Photo Fix Or Photo Fraud?

I took this photo last year of a black-necked stilt and her three young chicks. I had set up in my usual position, with my lens close to the water surface in order to achieve a more intimate eye-level perspective. I was happy with the shoot and this shot in particular, showing all three chicks together with the mother standing protectively over them.

The only thing that bothered me each time to looked at it was the out-of-focus mud bank just peaking up into the frame. It had not been a concern when I was shooting the mother by herself, but once the chicks were introduced to the scene, the mud cut off parts of their reflections and became a distracting element.

The original image included a distracting mud berm obstructing the reflections of the chicks.
The original image included a distracting mud berm obstructing the reflections of the chicks.

This week I took another look at the shot and realized I might be able to pull off digitally removing the mud feature, and finally fulfilling my original vision. The result is below.

I digitally removed the entire mud bank across the bottom of the photo, and restored portions of each chick’s reflections to rebuild what had been hidden behind the mud. While I was at it, I removed a distracting out-of-focus blade of grass from the left hand side of the photo.

I was able to digitally remove the mud, restoring a close approximation of what the chicks' reflections looked like behind the mud.
I was able to digitally remove the mud, restoring a close approximation of what the chicks’ reflections looked like behind the mud.

Was my change acceptable? Ethical perceptions of photography range wildly. Each photographer and photo critic sits somewhere on the spectrum from thinking that photography is merely a form of art so it is up to the artist’s vision, to thinking that any changes to what was captured by the camera is unethical and not acceptable.

In fact, ethics in photography cover topics other than just post-processing manipulation (which probably gets 80% of the attention). Even when a photograph represents accurately what a camera captures, it does not mean that the scene wasn’t artificially created by the photographer.

I think the judgment lies in how the photograph is presented to the audience. Is this presented as a work of art created in the mind of the photographer? Is it a natural history image, meant to accurately depict a natural scene or behavior? Do the digital edits in any way change the fundamental portrayal of that natural scene or behavior?

For example, in the digitally altered image presented in this article, if I had artificially inserted any of the chicks into the scene with the mother in order to create more emotional impact, that would go beyond what I consider an ethical representation of my work. It would be depicting a behavior in a species that never actually took place. However, the edits I have made fall inside what I consider ethical. I have not changed the position or behavior of any of the subjects of the photo. I have only removed an aesthetically distracting element in order to create a more pleasing photo.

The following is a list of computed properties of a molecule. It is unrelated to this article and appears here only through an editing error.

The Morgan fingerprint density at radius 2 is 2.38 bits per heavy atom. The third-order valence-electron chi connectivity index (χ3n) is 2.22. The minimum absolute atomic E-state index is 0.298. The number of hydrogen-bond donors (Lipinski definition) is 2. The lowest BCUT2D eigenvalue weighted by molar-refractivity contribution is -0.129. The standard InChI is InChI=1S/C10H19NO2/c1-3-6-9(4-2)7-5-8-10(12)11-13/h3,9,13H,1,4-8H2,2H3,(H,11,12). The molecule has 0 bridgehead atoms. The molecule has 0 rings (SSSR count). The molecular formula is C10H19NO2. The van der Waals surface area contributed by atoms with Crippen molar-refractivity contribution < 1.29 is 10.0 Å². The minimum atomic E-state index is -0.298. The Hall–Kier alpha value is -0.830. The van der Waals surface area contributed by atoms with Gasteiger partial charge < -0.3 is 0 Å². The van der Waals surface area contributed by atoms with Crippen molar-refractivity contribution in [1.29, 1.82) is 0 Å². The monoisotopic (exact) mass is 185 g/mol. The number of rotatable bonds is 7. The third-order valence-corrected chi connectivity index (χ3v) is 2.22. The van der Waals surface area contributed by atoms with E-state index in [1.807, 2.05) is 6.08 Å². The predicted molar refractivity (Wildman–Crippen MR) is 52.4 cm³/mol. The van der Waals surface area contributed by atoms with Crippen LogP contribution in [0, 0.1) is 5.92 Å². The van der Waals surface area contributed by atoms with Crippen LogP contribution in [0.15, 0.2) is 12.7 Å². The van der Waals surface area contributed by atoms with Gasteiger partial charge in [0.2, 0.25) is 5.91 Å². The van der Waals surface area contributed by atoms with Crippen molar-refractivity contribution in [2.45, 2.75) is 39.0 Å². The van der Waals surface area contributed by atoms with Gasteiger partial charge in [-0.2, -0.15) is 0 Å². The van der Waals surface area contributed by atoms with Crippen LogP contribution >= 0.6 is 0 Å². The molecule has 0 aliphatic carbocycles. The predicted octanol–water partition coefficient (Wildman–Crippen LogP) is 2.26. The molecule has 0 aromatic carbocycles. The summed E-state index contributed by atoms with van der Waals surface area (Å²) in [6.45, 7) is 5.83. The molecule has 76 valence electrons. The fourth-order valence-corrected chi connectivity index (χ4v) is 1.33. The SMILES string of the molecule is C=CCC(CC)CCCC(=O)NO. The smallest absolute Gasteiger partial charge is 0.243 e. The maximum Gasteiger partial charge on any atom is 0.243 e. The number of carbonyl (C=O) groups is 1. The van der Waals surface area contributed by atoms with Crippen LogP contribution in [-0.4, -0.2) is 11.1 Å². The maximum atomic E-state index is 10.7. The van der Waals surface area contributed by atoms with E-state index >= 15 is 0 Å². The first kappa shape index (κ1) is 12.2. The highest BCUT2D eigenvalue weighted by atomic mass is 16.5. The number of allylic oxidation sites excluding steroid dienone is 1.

What do you think? I’d love to hear your opinions on the matter.

  • I’ve had a lot of discussions about nature photography ethics at my blog and elsewhere — and I agree with you that it depends on how the photo is presented.

    Putting aside the issue of field ethics and behavior toward wildlife, both of which are very important to me, I think some of these decisions come down to the integrity of disclosure. Here, you show how you changed the photograph and aren’t misrepresenting what you saw. I sometimes take two exposures for moon juxtaposition shots, for instance, but I label them as such. 

    I realize there are purists who would disagree with me, but I think disclosure is a significant component of this discussion. I know a photograph falls under the auspices of “art.” What differentiates nature photography, for me anyway, is that it’s representing an authenticity and a reality which brings to mind stricter mores. 

    I’m particularly critical of set up shots that aren’t disclosed as such … refrigerating insects, as one example, or baiting owls. Well, I have personal trouble with those issues on different grounds. But, I tend to think that if a photographer is presenting work as photojournalistic in nature, that presents a much more stringent set of standards. If the photographer acknowledges artistic changes for the sake of clearing the clutter and then describes that in some form, it may disqualify the images from certain contexts or contests, but it’s honest.

  • I realize I am a little late in commenting here, but I am just getting caught up on my blog reading. 🙂   I don’t see anything wrong with what you did here Hank, and quite frankly, I don’t even think it warrants disclosure personally.  You did nothing to change the relevant ecology of the scene.  You only changed the visual presentation to make a stronger image.  I would also draw the line at adding more chicks, it is just not something I prefer to do unless it is actually presented as a artist rendering.  But what you did here seems pretty commonplace (and well done I might add) and quite acceptable.

  • This is very eloquently put, Ingrid.  You mention being critical of set up shots – what do you think of “natural looking” assembled bird perches (ie, the type of shots Alan Murphy is famous for)?  Food baiting aside, the perches often involve selecting the best looking branches and wrapping vines around them, or adorning stumps with flowers to “create” an aesthetic habitat in which the bird appears.  Based on the number of birding magazine covers he gets, it seems as though this is perfectly fine with editorial publishers.